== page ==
Turning Point: One Bad Defensive Series

The Vikings played solid defense for most of the game Sunday in Buffalo, except during the Bills' game-winning drive. A few different Bills slipped would-have-been/should-have-been tackles on their second touchdown drive and that made all the difference in a close game. We detail the plays and slip-ups that doomed the Vikings.

It's starting to become redundant that, when the Vikings and the opponents continue to have low-scoring games that aren't decided until the final couple of minutes, there are plenty of opportunities for a Turning Point of the Game. But the Vikings' 17-12 loss to Buffalo Sunday can be traced back to one series and one series of defensive miscues that turned a potential win and a 3-1 record into a second straight loss and a 2-2 record.

For much of the season, the Vikings defense has carried the team – shutting down the Redskins and Panthers to secure wins and scoring a touchdown that gave the team a fourth-quarter lead in their loss to Chicago. But, in the one drive in which the team showed uncharacteristic sloppy tackling, it went a long way to determining who won or lost Sunday.

Heading into halftime, the sputtering Vikings offense got a pair of first downs in the final 42 seconds of the half to get a field goal and cut Buffalo's advantage to 7-6 at halftime. A quick defensive stop and the Vikings could get their standard points to start a half and take away all the momentum the Bills had built. Instead, things went horribly wrong and the Bills were able to take control of the game.

On the opening drive of the second half, Buffalo quarterback J.P. Losman was faced with a second-and-20 from his own 42-yard line. The Vikings had him on his heels and came with a blitz. Losman rolled to his right and encountered an unblocked Ray Edwards staring him down. To his credit, Losman retreated and got the rookie Edwards to lose his angle and run himself out of the play. Also in pursuit was Kevin Williams, whom Losman got to jump in the air as he set up with a fake. That took Williams out of the play. As Williams and Edwards converged, Losman threw up a dangerous jump ball that was a couple of inches too high for Antoine Winfield, but just high enough for Josh Reed for a 23-yard gain, turning what should have been a third-and-20 or longer into a first down.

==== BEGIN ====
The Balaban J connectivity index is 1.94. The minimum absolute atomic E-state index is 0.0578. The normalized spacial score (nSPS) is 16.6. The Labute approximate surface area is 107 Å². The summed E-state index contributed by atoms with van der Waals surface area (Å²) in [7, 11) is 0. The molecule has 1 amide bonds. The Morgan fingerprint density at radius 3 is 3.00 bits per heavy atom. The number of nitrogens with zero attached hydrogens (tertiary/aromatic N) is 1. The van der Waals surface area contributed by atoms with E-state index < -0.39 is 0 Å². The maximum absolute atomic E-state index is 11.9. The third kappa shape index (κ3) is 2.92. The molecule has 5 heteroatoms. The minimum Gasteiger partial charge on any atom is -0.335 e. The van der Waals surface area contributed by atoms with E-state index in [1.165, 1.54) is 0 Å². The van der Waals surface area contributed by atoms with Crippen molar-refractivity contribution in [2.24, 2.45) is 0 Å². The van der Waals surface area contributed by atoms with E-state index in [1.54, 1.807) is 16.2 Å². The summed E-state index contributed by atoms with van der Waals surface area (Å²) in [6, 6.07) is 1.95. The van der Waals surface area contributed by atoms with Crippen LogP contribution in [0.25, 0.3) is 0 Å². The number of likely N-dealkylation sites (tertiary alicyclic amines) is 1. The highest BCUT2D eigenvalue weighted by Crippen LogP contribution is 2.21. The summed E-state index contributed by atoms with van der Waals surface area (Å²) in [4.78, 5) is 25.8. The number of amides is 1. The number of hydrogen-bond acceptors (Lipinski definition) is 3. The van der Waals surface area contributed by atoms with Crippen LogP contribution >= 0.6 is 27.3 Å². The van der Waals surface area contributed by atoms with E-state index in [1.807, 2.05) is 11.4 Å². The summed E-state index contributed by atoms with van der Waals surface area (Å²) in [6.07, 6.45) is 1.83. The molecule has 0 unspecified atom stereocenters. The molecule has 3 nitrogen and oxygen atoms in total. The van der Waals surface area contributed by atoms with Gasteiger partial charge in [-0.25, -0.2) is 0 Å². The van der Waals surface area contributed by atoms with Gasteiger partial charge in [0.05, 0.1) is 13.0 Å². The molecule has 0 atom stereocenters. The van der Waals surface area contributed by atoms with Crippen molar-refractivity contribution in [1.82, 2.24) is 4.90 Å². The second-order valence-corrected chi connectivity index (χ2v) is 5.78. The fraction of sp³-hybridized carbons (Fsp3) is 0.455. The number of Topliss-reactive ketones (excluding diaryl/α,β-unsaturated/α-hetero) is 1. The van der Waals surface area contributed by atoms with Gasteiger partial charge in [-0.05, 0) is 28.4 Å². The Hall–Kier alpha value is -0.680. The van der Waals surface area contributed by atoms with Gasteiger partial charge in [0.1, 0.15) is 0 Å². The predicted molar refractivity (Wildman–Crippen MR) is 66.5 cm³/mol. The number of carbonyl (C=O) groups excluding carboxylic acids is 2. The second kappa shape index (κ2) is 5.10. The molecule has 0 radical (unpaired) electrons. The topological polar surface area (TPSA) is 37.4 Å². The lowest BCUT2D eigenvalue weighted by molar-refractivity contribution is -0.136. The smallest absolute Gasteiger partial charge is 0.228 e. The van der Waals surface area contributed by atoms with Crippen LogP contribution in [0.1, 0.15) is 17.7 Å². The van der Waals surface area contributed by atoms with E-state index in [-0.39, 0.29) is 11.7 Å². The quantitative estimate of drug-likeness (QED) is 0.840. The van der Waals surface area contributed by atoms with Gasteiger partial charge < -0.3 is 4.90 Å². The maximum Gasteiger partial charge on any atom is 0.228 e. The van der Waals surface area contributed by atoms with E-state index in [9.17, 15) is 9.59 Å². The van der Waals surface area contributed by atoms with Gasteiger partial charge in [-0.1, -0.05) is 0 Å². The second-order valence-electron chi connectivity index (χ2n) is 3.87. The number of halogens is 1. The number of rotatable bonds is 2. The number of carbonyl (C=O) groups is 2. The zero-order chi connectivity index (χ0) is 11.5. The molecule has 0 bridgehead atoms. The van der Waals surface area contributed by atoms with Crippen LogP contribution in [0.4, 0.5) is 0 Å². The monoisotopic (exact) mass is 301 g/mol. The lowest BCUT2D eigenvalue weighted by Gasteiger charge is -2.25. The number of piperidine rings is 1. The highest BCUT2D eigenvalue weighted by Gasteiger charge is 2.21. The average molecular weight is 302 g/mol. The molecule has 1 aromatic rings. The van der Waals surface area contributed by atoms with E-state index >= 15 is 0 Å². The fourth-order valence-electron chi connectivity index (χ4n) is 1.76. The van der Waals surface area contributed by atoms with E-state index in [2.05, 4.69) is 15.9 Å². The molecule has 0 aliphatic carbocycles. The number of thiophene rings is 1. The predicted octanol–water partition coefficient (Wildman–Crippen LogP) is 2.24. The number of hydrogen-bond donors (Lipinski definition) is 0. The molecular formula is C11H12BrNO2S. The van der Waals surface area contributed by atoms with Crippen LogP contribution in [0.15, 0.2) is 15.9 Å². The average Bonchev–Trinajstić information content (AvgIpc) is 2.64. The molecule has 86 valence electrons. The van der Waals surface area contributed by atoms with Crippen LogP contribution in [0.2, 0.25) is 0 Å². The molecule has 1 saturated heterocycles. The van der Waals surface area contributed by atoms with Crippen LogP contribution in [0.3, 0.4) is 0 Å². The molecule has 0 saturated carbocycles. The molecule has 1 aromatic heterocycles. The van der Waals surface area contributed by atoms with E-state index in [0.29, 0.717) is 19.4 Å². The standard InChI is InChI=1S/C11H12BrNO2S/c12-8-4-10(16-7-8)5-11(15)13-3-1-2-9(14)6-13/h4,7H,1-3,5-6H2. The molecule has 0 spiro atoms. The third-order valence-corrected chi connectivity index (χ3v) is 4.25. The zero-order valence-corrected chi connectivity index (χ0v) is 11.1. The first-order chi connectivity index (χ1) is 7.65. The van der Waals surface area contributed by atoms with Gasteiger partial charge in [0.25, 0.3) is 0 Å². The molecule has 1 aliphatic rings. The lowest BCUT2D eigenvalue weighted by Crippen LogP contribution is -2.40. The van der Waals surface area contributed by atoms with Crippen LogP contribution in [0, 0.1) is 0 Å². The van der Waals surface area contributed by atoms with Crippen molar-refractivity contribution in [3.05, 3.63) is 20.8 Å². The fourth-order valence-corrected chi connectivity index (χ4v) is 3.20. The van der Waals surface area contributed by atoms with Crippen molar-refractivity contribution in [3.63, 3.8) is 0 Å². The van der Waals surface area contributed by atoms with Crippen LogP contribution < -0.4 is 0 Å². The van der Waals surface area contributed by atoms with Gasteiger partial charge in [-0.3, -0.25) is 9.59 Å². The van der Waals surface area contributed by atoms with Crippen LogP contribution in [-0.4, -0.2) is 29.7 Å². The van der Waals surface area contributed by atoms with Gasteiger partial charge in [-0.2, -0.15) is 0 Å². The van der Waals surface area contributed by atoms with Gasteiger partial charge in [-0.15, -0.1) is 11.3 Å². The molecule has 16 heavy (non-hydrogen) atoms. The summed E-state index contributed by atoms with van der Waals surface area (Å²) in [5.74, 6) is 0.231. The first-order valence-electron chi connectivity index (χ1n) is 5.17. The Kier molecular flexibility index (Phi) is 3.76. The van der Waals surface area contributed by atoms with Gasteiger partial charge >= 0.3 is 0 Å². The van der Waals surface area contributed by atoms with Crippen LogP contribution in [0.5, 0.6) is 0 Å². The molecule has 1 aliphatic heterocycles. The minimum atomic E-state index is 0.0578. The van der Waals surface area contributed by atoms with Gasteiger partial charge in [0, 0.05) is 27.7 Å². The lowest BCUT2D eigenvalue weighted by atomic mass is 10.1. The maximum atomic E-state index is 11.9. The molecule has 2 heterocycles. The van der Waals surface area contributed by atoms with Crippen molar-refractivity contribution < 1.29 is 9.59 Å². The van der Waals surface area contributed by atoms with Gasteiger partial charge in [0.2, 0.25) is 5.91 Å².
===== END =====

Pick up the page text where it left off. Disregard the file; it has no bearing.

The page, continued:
Three players later, Losman faced second-and-9 from his own 22. Napoleon Harris came clean on a blitz. What looked to be a sack went bad when Losman dippend a shoulder and got Harris out of position as he whiffed on the tackle. Losman broke free and turned what appeared to be at least third-and 15 into first-and-goal at the 6-yard line.

The back-breaker miscues didn't end there. One play later, with a second-and-goal from the 8-yard line, Losman threw a screen to wide receiver Peerless Price. The throw was low and Price kneeled down to catch what appeared to net about a 5-yard loss. Fred Smoot came running up untouched, but, as Price backed up a step, Smoot lost contact and slid down Price's body. The play still could have been saved, as both Dontarrious Thomas and Darrion Scott were closing in unblocked. Somehow, Harris slid over the top of Price and Scott's attempted clothesline arm tackle did more damage to Thomas, taking both them out of the play. Price got his balance back and, despite nine Vikings defenders being between the right hash mark and goal line, Price ran in untouched for a score to give the Bills a 17-6 lead – points that would prove to be the game winner and the Turning Point of the Game.

On Thursday, defensive coordinator Mike Tomlin was asked how he can teach tackling when NFL rules limit contact through much of the off-season.

"A lot of times people don't give enough attention to tackling technique. A lot of the times after the season starts, we don't get the opportunity to tackle out here. You coach the tackling approach. A lot of times, if you handle the approach technically, angles to the ball, long-striding to the point of confrontation, minute coaching points and things of that nature, a lot of times the tackle itself kind of takes care of itself," Tomlin said. "So what we do is we are always harping on the tackling approach, angles to the ball, leveraging the football and things of that nature, knowing where your help is. That's just as much a part of tackling as the physical contact."

For one series at least, those teaching points failed Tomlin and his defenders.

Viking Update Top Stories